Hand-foot-mouth disease (HFM) is a common illness caused by a member of the Coxsackievirus “A” family.  Hand-Foot-Mouth disease is not the same as Hoof and Mouth Disease, which affects animal livestock and can’t be transmitted from animals to humans. It occurs mainly during the summer and fall in the U.S. and mostly affects those in the 6 months-3 years age range but can occur at any age.  Hand-Foot-Mouth disease is highly contagious with an incubation period of about 1 week, being passed through either direct contact (touch) with an infected person or object or by coughing or sneezing (droplet).  It’s characterized by painful blisters on the inside of the mouth and throat and the palms of hands/soles of the feet; the blisters generally last five to seven days and may burst and peel. Sores in the mouth and throat may be so painful that the child has little interest in eating or drinking.  Coxsackievirus may also be accompanied by fever, headache, or body aches, but many children don’t have these symptoms. Hand-Foot-Mouth disease is considered to be most contagious during the first few days of the illness, and it’s recommended that kids stay home from daycare or school for a few days to avoid spreading the infection. [3]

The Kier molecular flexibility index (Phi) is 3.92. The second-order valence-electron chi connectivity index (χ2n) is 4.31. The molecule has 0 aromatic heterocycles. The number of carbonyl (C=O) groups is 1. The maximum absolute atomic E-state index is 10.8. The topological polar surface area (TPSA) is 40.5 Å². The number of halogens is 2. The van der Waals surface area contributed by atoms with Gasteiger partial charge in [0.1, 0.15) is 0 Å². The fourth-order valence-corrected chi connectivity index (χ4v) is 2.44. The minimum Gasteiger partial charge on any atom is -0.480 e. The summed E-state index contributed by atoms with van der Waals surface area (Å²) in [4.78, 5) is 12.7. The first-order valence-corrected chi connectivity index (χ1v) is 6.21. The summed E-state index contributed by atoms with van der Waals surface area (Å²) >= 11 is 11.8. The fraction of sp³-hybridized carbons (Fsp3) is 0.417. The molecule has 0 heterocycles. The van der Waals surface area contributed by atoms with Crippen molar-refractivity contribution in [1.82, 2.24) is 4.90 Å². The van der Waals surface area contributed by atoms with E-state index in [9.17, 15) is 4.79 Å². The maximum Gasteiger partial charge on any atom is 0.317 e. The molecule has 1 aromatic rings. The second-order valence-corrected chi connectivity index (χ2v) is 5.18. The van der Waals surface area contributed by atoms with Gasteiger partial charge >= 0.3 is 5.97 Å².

Treatment is directed towards replacing fluids with frequent small sips of fluids or sucking on popsicles.  Frequent hand-washing is important in helping prevent the spread of illness, though getting children to comply is often difficult because of the uncomfortable blisters on their hands.




Varicella (chicken pox) is a disease that was once common in childhood, but is less common today due to a widespread vaccination campaign begun in the U.S in the 1980s. It is a highly contagious disease caused by the varicella-zoster virus, a member of the herpes virus family. The infection is spread either through direct contact (touch) with an infected person or object but is much more commonly spread by droplets through sneezing or coughing. In the U.S., varicella is most commonly seen in unvaccinated children aged 9-11.  The illness has a short incubation period of 1-2 days and usually begins with headache, cough, fever and lack of appetite; a raised red rash typically appears a day or two after the start of the first symptoms.[4]